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Friday, September 30, 2016

Random pet peeves

Note that pet peeves are, by definition, some of the following: idiosyncratic, irrational, trivial.

You know I'm all about comic creators getting credit for their work. But one place I draw the line is when artists sign their names on comic pages on anything but the cover, title page or final page of the story. It's just so distracting when a random interior page, usually a splash, has the signature of the artist for no good reason. I know I should just ignore it, but I literally have to stop, put the book down and wait for a few minutes, or go do something else before I can continue.

I remember one particularly weird example from back in the 1990s, where it seemed that the artist had his signature on every page. I'm not sure why an editor would even allow that (this was a work-for-hire book), but I couldn't get more than a few pages into it.

On a related note, I might be the only person this bugs, but I wish Marvel would stop putting ads in the inside front and inside back covers of their tradepaperbacks. Every other publisher either leaves those pages blank, or puts some endpaper design there, or uses them for content (contents page, indicia, reviews, author bios). Marvel sticks a big ad on those pages, usually a house ad for other books, but sometimes even a paid ad. It's somewhat understandable when they have other books by the same creators, then it's sort of an overly gaudy "also by this author" page, but sometimes it seems random (do you really think Squirrel Girl readers want a book by Greg Land?). For some reason I don't mind when the last few interior pages are used for similar ads by other publishers, but it really stands out when it's the inside covers, especially the inside front cover.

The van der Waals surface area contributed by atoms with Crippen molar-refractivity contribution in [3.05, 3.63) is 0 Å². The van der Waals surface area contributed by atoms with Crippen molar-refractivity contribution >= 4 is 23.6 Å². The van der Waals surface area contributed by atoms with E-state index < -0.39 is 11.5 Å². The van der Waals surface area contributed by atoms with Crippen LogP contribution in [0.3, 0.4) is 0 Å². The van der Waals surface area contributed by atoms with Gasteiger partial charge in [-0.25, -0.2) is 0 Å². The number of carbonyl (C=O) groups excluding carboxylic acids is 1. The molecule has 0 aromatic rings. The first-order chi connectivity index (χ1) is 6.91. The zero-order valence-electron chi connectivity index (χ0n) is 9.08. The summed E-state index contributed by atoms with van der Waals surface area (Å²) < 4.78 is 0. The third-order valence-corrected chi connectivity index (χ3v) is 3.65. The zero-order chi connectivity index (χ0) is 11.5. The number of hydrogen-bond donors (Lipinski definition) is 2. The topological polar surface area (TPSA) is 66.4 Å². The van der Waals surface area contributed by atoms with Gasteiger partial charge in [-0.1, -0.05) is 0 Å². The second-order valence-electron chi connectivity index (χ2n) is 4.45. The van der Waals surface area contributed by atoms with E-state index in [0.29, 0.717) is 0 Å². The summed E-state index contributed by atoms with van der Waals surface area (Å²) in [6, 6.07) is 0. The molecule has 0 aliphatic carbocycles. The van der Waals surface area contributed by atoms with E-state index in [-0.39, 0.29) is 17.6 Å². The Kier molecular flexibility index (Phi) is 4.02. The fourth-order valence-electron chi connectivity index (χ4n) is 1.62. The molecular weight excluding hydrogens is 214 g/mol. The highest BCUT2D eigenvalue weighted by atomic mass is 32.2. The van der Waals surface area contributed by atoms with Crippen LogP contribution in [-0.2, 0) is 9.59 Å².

Seriously, Marvel, it just looks cheap, and I really don't think it's helping you sell books. Leave them blank, maybe the printer will cut a few cents off the bill and you can call it even.

Related to the recent DOCTOR FATE book I read, I really don't mind when comics have a distinct font used for dialogue or captions by a particular character. Sometimes it can lead to clever stuff or provide some clarity. They can go overboard when it's used for too many characters in the same story, then it's just a design mess. But if you're going to do it, you have to do it consistently. in that FATE book, they just switch to a different, more legible font for the lead character three stories in. I know it can't be that difficult, in this computerized age, to go back and change the handful of examples of the other font for the reprint.

With the number of channels I get on TV, why are programs still delayed by sports events going into overtime? And why can't my DVR anticipate that? I've had to set my recording of Colbert to run an hour long because it's sure to be bumped by some random amount of time by, I want to say, football(?) once a week. This is 2016, why must we still watch TV like animals?

Recently Read 2016.09.30

A few thoughts on some of my recent readings...

by Jeff Smith and Stephen Weiner

This recent book from Jeff Smith has three sections. The first, and only one I've really read, is a new 36-page story of the Bone cousins (and Bartleby) following right after the conclusion BONE #55 back in 2004. The backcover promises it to be a "completely superfluous" adventure, and it delivers on that score. It's just another leg on the journey back to Boneville for our cast, and has their usual bickering interplay. Smith is always good at that, but it lacks the depth that he showed in the more dramatic parts of his 55 issue story. It would definitely be a distraction if it was actually at the end of the last book, in whatever format, but works fine on its own. I suppose the one thing it does establish is that getting back to Boneville from the Valley isn't a straightforward journey, so the prospect of any of our heroes ever going back to the Valley is even more remote.

The next 24-page chunk is an essay by Smith about the creation and publication of Bone, profusely illustrated with both photos and illustrations. Some of the illustrations are pretty cool. I've only skimmed the text, but it looks like it has some stuff I don't know about the history of the era.

The second half of the book is a 64-page presentation of Stephen Weiner's "Bone Companion", with some writing about the series and Smith's storytelling and its historical context, plus a short interview with Smith. This was released independently before, but without illustrations. Now it's fully illustrated with examples of what Weiner's talking about. Again, I've only skimmed it, it's not really for me, but has some interesting stuff.

Not sure if I can really recommend the book overall, but definitely take a look to see if your library has a copy to read the short story.

by Chuck Palahniuk & Cameron Stewart